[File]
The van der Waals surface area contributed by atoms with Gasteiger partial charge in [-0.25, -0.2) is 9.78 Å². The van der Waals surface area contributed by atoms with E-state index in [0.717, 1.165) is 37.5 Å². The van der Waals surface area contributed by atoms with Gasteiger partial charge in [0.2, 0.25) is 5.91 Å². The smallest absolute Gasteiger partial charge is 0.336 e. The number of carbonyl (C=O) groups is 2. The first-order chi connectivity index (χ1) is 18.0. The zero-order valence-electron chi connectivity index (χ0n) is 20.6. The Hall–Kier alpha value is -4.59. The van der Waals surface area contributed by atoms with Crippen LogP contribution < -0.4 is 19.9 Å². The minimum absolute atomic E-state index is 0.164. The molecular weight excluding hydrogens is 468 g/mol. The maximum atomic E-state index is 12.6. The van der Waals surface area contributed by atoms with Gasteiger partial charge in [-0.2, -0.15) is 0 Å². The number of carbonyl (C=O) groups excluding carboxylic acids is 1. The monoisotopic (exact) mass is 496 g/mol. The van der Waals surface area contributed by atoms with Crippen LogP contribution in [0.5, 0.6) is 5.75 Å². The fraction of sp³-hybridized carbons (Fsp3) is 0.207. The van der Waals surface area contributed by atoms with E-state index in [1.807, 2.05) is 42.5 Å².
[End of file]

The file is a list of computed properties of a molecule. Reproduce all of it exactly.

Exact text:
The van der Waals surface area contributed by atoms with Gasteiger partial charge in [-0.25, -0.2) is 9.78 Å². The van der Waals surface area contributed by atoms with E-state index in [0.717, 1.165) is 37.5 Å². The van der Waals surface area contributed by atoms with Gasteiger partial charge in [0.2, 0.25) is 5.91 Å². The smallest absolute Gasteiger partial charge is 0.336 e. The number of carbonyl (C=O) groups is 2. The first-order chi connectivity index (χ1) is 18.0. The zero-order valence-electron chi connectivity index (χ0n) is 20.6. The Hall–Kier alpha value is -4.59. The van der Waals surface area contributed by atoms with Crippen LogP contribution < -0.4 is 19.9 Å². The minimum absolute atomic E-state index is 0.164. The molecular weight excluding hydrogens is 468 g/mol. The maximum atomic E-state index is 12.6. The van der Waals surface area contributed by atoms with Gasteiger partial charge in [-0.2, -0.15) is 0 Å². The number of carbonyl (C=O) groups excluding carboxylic acids is 1. The monoisotopic (exact) mass is 496 g/mol. The van der Waals surface area contributed by atoms with Crippen LogP contribution in [0.5, 0.6) is 5.75 Å². The fraction of sp³-hybridized carbons (Fsp3) is 0.207. The van der Waals surface area contributed by atoms with E-state index in [1.807, 2.05) is 42.5 Å².